• Toniná – Chiapas (partially managed by INAH)
  • Tzintzuntzan – Michoacán (managed by the state of Michoacán)
  • Uxmal – Yucatán (managed by the state of Yucatán)
  • Xel-Ha – Quintana Roo (privately owned eco-archaeological park)
  • Yagul – Oaxaca (partially managed by INAH)

Is it allowed to climb pyramids in Mexico?

Why INAH closed access to the pyramids to the public

Climbing pyramids is prohibited at archaeological sites exclusively owned and managed by the INAH. INAH places restrictions on climbing pyramids at these sites to protect the structures and ensure visitor safety.

What damages archaeological sites?

Human-caused impacts can be intentional or unintentional. Vandals and looters intentionally damage archeological sites and/or remove artifacts. Footsteps or hands brushing across rock faces can have unintentional impacts.

Preserving these ancient structures is crucial to their long-term survival and cultural significance.

Actually, climbing pyramids in Mexico is strictly prohibited at many archaeological sites across the country due to concerns about preserving these ancient structures and ensuring visitor safety.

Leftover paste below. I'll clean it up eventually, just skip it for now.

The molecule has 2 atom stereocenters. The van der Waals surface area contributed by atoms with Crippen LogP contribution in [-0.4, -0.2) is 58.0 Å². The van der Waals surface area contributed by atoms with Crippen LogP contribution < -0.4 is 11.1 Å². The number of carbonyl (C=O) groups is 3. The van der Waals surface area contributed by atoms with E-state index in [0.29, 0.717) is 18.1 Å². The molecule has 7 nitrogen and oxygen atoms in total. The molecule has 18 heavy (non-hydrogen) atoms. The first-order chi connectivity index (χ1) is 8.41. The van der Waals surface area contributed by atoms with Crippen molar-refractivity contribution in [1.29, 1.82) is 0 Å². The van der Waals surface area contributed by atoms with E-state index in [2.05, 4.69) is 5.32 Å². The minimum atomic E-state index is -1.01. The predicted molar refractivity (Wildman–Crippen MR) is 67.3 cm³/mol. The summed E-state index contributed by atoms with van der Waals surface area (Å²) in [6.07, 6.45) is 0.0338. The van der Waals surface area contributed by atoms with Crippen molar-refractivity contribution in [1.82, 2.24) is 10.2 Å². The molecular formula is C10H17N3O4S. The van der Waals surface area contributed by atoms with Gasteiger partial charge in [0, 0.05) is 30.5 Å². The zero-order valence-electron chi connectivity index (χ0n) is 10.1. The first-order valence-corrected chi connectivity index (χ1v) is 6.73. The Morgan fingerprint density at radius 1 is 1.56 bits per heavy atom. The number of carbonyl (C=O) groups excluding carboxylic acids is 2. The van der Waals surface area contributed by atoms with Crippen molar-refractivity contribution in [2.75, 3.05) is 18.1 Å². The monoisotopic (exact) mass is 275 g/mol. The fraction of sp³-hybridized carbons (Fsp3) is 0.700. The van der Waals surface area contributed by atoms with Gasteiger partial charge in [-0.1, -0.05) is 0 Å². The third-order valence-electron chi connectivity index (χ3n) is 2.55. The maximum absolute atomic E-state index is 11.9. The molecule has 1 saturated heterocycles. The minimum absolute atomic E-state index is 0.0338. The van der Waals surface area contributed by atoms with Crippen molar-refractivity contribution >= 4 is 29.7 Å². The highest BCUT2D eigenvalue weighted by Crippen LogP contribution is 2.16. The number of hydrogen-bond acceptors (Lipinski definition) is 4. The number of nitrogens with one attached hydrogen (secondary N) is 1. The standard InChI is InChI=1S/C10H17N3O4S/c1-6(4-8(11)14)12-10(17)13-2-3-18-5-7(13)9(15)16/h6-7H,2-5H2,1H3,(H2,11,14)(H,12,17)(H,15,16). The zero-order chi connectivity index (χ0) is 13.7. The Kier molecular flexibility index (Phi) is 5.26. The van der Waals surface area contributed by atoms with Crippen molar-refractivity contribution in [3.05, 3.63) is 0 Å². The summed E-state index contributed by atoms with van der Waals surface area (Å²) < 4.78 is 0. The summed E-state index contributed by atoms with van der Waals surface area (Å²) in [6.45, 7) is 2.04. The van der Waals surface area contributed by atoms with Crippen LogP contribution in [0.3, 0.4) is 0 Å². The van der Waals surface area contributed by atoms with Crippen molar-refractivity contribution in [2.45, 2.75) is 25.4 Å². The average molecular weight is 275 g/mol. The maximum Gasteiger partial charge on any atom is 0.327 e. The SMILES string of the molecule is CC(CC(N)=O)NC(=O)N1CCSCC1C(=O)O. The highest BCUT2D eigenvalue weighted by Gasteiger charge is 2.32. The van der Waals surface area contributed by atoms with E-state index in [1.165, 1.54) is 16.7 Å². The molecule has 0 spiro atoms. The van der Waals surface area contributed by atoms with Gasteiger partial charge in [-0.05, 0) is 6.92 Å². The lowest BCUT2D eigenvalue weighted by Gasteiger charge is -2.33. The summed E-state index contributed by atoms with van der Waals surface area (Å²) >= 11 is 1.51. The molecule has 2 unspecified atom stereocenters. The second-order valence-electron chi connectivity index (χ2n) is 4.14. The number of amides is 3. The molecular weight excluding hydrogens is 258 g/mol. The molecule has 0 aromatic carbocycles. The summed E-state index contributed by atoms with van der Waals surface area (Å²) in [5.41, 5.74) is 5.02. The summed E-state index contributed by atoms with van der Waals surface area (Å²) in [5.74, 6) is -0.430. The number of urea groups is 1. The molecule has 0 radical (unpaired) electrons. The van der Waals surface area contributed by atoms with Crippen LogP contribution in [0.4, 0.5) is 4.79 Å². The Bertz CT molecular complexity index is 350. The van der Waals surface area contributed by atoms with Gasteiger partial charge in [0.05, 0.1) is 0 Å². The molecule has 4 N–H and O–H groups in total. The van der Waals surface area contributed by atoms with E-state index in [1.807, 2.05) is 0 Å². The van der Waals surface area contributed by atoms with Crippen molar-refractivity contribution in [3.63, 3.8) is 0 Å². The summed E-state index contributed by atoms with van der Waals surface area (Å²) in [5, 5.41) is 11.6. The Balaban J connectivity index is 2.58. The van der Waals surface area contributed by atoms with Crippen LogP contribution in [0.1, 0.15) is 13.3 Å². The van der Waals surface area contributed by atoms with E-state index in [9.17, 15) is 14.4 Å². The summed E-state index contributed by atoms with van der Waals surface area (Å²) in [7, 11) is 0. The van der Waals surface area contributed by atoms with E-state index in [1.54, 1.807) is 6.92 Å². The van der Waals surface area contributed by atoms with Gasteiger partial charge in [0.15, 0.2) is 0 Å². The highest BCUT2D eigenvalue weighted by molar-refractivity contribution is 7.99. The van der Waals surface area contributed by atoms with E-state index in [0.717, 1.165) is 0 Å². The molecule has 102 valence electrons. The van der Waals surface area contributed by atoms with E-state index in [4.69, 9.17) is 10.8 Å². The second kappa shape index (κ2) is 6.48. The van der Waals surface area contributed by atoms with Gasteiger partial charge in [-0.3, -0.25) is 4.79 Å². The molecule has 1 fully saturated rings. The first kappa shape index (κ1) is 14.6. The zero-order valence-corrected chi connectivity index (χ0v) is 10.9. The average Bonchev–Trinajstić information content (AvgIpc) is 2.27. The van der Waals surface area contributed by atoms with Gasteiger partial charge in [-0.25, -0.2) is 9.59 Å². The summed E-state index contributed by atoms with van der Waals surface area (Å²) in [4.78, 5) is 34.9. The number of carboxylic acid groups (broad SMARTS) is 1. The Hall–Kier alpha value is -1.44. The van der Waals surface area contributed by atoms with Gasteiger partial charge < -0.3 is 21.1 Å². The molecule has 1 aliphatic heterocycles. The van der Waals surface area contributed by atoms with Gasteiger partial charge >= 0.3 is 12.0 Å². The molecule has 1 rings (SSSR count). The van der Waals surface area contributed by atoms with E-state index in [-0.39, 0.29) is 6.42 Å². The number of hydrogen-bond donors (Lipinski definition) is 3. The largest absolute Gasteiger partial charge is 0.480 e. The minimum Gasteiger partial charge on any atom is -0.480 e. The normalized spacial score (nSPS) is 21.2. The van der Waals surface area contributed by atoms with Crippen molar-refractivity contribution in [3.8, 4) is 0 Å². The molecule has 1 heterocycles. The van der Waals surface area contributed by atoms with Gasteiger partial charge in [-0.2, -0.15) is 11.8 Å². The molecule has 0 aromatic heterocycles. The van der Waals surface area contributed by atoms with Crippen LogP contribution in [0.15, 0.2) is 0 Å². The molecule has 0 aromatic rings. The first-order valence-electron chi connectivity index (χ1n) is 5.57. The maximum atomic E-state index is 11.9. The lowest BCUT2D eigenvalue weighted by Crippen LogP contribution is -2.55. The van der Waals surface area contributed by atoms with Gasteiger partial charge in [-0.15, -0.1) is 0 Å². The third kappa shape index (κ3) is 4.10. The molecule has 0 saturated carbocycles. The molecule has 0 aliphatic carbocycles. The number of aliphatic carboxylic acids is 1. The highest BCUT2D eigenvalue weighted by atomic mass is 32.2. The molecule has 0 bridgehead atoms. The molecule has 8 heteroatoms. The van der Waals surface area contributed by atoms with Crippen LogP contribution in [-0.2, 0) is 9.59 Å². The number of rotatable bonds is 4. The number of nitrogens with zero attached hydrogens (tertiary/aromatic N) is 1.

These regulations are in place to preserve the historical and cultural significance of these ancient monuments. Visitors should adhere to these rules and respect the preservation efforts in place at these sites.

Regulations at archaeological sites may change over time, so it’s advisable to check with local authorities or guides for the most up-to-date information regarding climbing restrictions at specific sites.

The safety of visitors is another main reason why climbing the pyramids is prohibited. It helps prevent accidents and ensures that visitors can explore these cultural treasures in a safe and respectful way.

Selling property with ancient monuments

INAH takes legal action against the illegal sale of the Maya archaeological site on Facebook. INAH took legal action against the private sale of land that contains Maya monuments in the Mexican state of Yucatan.